If a footballer is only worth what anyone is prepared to pay for him then Luis Suarez's current value is £40,000,001, the highest bid posted to date. If it is determined by his manager, then it is in record-breaking territory.
"Gareth Bale has been valued in nine figures," Brendan Rodgers has said. "I thought Gareth Bale and Luis Suarez were the two best players in the Premier League last season. You can't say Gareth Bale is worth 100% more than Luis Suarez."
And yet the marker was laid down the day the Uruguayan arrived at Anfield. As he entered, Fernando Torres exited, Chelsea depositing £50 million in Liverpool's bank account, even as 70% of it was swiftly dispatched to Newcastle in return for Andy Carroll's services.
The Suarez of 2013 is superior to the ever-slowing Torres of January 2011, and so the argument goes that if the Spaniard cost £50 million then, the South American must be worth at least £55 million now.
There is a winning simplicity to the logic, even if the reality is that every transfer has its own unique factors - Roman Abramovich's desperation to sign Torres, for instance, and Suarez's history of incurring lengthy suspensions - which can affect the fee.
Yet they make for a compelling comparison, this pair of forwards who first enchanted and then alienated the Anfield faithful. Earlier this year, Steven Gerrard described Suarez as the third best footballer on the planet, behind Lionel Messi and Cristiano Ronaldo. Torres was actually voted onto the podium in both the 2008 Ballon d'Or and FIFA World Player of the Year polls, along with the Portuguese and the Argentine.
When Suarez scored his 30th goal of last season -- a feat that was obscured by his bite on Branislav Ivanovic in the same match -- he became the first Liverpool player to reach that landmark since Torres five years earlier. That was his golden year, the time when the notion of Torres as a £50 million footballer seemed entirely realistic.
As Suarez's haul came in an inferior team, while recording more assists and while exerting a greater influence all over the pitch than Torres, any appraisal could be concluded quickly. Case closed: the modern-day Suarez is better than the Torres of 2008. Right?
Not necessarily. Yes, Suarez's capacity to roam far and wide and his willingness to dribble at defenders almost anywhere gives him a dimension Torres lacks. He is a better outlet for a lesser side because of his prominence and his resourcefulness; he scarcely needs service to instigate an attack.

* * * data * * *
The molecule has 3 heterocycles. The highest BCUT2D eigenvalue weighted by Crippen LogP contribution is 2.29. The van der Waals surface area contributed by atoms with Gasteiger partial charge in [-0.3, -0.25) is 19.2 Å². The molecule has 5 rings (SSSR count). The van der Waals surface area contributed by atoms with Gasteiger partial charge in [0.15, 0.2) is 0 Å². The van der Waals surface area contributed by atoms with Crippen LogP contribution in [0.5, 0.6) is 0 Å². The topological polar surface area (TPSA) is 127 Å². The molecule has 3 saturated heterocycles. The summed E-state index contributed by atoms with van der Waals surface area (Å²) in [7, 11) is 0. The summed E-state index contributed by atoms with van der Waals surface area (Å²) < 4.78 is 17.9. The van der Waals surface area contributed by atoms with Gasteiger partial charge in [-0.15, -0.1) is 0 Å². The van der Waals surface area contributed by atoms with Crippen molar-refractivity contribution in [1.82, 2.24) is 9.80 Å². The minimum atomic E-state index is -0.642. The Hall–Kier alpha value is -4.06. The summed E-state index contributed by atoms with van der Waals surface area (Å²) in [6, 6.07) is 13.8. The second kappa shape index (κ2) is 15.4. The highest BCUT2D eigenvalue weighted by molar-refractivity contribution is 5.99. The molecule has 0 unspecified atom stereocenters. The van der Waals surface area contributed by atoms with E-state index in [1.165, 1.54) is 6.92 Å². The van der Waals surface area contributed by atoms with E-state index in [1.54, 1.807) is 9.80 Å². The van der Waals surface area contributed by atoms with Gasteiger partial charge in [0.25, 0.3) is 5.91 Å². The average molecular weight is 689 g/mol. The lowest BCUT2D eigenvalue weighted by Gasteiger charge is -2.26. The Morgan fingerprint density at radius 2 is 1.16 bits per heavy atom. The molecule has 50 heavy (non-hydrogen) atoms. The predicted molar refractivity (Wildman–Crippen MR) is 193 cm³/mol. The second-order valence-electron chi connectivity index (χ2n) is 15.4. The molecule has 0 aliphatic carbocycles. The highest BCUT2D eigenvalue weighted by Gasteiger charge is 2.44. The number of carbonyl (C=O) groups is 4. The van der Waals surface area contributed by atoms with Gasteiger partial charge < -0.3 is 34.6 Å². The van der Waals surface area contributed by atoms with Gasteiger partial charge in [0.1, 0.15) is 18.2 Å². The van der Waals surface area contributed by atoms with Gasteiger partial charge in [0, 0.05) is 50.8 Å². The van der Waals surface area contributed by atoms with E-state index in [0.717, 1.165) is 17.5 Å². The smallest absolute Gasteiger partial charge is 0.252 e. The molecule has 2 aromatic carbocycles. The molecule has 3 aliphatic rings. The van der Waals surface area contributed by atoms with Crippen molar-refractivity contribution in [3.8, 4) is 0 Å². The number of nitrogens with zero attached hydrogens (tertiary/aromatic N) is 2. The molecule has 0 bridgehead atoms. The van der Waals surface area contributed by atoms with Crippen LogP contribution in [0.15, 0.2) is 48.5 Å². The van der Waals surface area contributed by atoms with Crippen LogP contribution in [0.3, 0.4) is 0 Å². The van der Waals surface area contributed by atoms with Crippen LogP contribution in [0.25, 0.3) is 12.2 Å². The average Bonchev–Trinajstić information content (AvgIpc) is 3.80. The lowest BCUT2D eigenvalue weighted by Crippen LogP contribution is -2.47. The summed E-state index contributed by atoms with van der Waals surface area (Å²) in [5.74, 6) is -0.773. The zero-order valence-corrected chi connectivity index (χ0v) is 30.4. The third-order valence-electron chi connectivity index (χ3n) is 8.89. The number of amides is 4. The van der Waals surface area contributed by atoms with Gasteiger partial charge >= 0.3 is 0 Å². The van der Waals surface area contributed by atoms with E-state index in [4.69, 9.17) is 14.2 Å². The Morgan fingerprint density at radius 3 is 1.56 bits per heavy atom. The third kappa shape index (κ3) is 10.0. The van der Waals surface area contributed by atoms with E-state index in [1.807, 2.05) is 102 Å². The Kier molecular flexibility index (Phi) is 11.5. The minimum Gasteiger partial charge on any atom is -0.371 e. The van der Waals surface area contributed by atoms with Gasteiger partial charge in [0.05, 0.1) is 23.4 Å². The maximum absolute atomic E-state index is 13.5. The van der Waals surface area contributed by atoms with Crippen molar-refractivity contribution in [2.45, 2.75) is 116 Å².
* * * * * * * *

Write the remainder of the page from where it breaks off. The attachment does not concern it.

Yet if Torres was content to operate on the fringes of the game, lingering ominously on the shoulder of the last defender, the specialist scorer was also much the more clinical. His 33 club goals in the 2007-08 campaign came from 129 attempts whereas Suarez's 30 were the product of 213 shots. One averaged better than a goal every four efforts, the other just worse than one every seven. The Uruguayan was likelier to strike in spectacular fashion, but if he is the scorer of great goals, Torres was the great goalscorer.
Mocking him is a national pastime now, but it is easy to forget how devastatingly good he was. There were times when he accelerated away when everyone, team-mates, opponents and spectators alike, knew the ball would end up in the net. While Suarez's shooting is less wayward than it was in 2011-12, there remains an element of doubt when he goes clear.
Consider, too, that Torres' goals came in a better division -- perhaps they have been devalued a little as standards have declined over the subsequent five years -- and in the knockout stages of the Champions League, where he scored against Internazionale, Arsenal and Chelsea.
The final factor is that while Torres, even at his blistering peak, was a more limited player, he also suited the side and the system. Rafa Benitez's counter-attacking gameplan was based on Torres' pace and the penetrative passing of Gerrard and Xabi Alonso. In contrast, Suarez represents solution and problem alike for a strategist like Rodgers. He is not so much a No. 10 or a lone striker or a raiding winger as much as simply Luis Suarez, playing his way. There is a school of thought that Liverpool will be tactically better without their outstanding individual.
He is unique, whereas Torres, in his electric speed and ice-cool finishing, had echoes of Michael Owen. In the Premier League era, Liverpool have had four genuinely outstanding strikers: the homegrown pair of Robbie Fowler and Owen and the expensive imports, Torres and Suarez. First and last were briefly partners on Saturday when a semi-retired and overweight Fowler joined Suarez in attack for the end of Gerrard's testimonial against Olympiakos. Perhaps the final sighting of the Uruguayan in a Liverpool shirt came alongside a prolific forward who never wanted to leave, the loyalist and the loose cannon briefly together.
It prompted the question of how, should footballing time travel suddenly become possible, they would fare together at their deadliest. The reality, though, is that when considering their finest forwards, Liverpool have long had to look into their past. And while Torres and Suarez are opposites in much they do, there are grounds to rank the £50 million man above his successor.